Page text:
Random amusements

I know this is turning into a short little linky blog lately, but this is the sort of thing that makes you keep loving Unshelved.

And, here’s another one of those worst writing lists — similes for your enjoyment! It’s somewhat difficult to pick a favorite…

Now THIS is a rant…

Ever get mad at an editor? Read this for kicks and giggles (and profanity; you’ve been warned).

Make money fast online!

OK, I always wanted to say that… but here’s one for you Twitterers, or those of you who obsessively update your Facebook status. Memoirs, Ink. is holding a “What’s Your Status?” contest:

Memoirs Ink is having a free mini-memoir competition inspired by some great lines we’ve seen on gmail status, facebook status, twitter and others. The status line, while it can be a boring travelogue or list of things done in a day, is also a great form of mini memoiring. (Yes, we just made that word up.) So email us your status (150 characters MAX) and win cool prizes.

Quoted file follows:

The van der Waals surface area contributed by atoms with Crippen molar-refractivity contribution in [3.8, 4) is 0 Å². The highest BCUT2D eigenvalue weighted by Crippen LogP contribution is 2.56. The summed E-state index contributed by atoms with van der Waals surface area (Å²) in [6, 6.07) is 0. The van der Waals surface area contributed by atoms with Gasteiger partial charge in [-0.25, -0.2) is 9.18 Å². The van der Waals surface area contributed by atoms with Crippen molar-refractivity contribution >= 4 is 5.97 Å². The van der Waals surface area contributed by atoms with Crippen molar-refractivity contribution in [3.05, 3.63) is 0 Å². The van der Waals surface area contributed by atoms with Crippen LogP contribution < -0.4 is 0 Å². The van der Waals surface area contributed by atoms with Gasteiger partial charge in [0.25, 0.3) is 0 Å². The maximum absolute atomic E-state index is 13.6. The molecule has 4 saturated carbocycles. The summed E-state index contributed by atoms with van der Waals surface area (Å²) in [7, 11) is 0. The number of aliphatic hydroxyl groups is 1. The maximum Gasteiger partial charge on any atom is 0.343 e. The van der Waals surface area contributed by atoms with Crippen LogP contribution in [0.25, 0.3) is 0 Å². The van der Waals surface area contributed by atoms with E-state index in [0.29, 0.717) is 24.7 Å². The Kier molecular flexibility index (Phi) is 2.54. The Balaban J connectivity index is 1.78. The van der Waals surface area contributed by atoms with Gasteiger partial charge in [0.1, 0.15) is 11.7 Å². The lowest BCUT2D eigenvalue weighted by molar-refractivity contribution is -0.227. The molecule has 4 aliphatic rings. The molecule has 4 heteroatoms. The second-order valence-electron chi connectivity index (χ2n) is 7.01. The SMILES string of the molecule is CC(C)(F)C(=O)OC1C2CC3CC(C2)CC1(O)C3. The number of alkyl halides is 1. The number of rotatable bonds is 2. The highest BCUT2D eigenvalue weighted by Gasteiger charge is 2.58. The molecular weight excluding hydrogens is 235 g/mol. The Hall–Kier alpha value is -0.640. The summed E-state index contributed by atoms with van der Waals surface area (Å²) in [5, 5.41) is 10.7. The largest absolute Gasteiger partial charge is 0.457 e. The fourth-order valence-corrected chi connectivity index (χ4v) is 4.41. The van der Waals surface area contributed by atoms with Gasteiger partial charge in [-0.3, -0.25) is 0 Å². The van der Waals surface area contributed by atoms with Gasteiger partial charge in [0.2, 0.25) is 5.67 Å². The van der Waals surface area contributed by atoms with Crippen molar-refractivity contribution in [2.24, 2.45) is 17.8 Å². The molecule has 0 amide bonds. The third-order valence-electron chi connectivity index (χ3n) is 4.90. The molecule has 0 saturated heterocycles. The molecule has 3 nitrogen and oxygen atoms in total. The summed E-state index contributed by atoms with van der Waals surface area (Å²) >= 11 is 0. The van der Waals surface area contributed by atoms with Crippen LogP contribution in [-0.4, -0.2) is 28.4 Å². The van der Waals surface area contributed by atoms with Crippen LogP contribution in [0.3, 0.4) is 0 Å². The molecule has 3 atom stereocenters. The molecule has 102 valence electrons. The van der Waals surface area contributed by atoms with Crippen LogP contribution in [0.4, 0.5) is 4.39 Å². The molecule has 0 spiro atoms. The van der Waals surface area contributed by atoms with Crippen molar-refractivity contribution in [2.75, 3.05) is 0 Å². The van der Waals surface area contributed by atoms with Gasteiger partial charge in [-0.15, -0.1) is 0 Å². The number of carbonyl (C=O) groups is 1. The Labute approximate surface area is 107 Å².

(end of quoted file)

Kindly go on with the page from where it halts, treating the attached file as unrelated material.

Read all about it — the site’s in frames, so click on “writing contest” and then “what’s your status? contest.”

Appealing to the collective wisdom

So the templates for the new LISjobs.com are almost done, and will be just waiting for me to move the content over. Question for the crowd: any recommendations for a lightweight editor? Something like Dreamweaver is overkill for me, but something that does WYSIWYG and preserves CSS and all that good stuff would be fabulous. Right now I’m using NoteTab, so something in between?